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Re: The Conversive

From:Paul Bennett <paul-bennett@...>
Date:Wednesday, November 3, 2004, 1:43
On Tue, 02 Nov 2004 19:57:39 +0000, caeruleancentaur
<caeruleancentaur@...> wrote:

> What is also interesting is the English past participle with un- when > the verb denotes a concept that can't be reversed. Unaccompanied, > but one can't unaccompany someone. Uncounted, but one can't uncount > something. Etc.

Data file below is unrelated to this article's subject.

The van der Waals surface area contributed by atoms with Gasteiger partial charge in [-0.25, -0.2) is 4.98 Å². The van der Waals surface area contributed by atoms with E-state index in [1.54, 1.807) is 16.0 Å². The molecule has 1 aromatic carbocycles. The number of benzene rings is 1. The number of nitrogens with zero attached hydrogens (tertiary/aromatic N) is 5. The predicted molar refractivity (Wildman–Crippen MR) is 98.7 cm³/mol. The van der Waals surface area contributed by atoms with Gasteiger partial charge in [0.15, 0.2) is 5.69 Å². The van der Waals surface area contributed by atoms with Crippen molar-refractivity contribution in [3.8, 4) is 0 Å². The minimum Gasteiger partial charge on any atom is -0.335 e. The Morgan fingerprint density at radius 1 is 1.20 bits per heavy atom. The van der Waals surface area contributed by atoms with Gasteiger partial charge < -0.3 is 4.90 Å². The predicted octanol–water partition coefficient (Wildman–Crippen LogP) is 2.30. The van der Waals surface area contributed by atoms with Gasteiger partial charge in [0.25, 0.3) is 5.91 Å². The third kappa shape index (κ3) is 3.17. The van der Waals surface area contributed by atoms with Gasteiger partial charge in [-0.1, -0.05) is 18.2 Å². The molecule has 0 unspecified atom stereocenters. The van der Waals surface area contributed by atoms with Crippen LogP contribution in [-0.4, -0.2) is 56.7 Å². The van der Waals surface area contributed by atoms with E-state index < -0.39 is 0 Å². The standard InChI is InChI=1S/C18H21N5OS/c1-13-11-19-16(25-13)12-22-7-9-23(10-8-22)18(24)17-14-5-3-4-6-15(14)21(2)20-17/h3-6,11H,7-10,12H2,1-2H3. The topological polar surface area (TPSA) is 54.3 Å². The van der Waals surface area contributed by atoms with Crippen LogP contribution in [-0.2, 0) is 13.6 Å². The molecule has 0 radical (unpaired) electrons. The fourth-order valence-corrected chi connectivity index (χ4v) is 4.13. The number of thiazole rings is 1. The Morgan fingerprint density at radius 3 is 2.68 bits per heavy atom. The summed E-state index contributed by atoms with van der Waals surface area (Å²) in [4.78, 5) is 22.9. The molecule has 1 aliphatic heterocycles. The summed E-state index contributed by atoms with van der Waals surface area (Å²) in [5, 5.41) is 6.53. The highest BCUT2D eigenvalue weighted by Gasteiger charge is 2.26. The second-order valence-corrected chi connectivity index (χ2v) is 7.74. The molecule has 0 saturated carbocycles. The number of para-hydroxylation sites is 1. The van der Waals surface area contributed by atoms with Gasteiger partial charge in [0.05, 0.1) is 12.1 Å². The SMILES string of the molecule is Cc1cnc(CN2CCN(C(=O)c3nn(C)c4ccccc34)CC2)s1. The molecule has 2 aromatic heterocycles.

They're cases like un(counted), though, not like (uncount)ed. The "ed" is doing something like deriving an adjective from a verb, and is not really deriving a tense, except insomuchas the form *looks* like a past form, physically. The "un" is then added, to mean something like "lack of". The "un-x-ed" forms can be used in non-past tenses, quite freely. Paul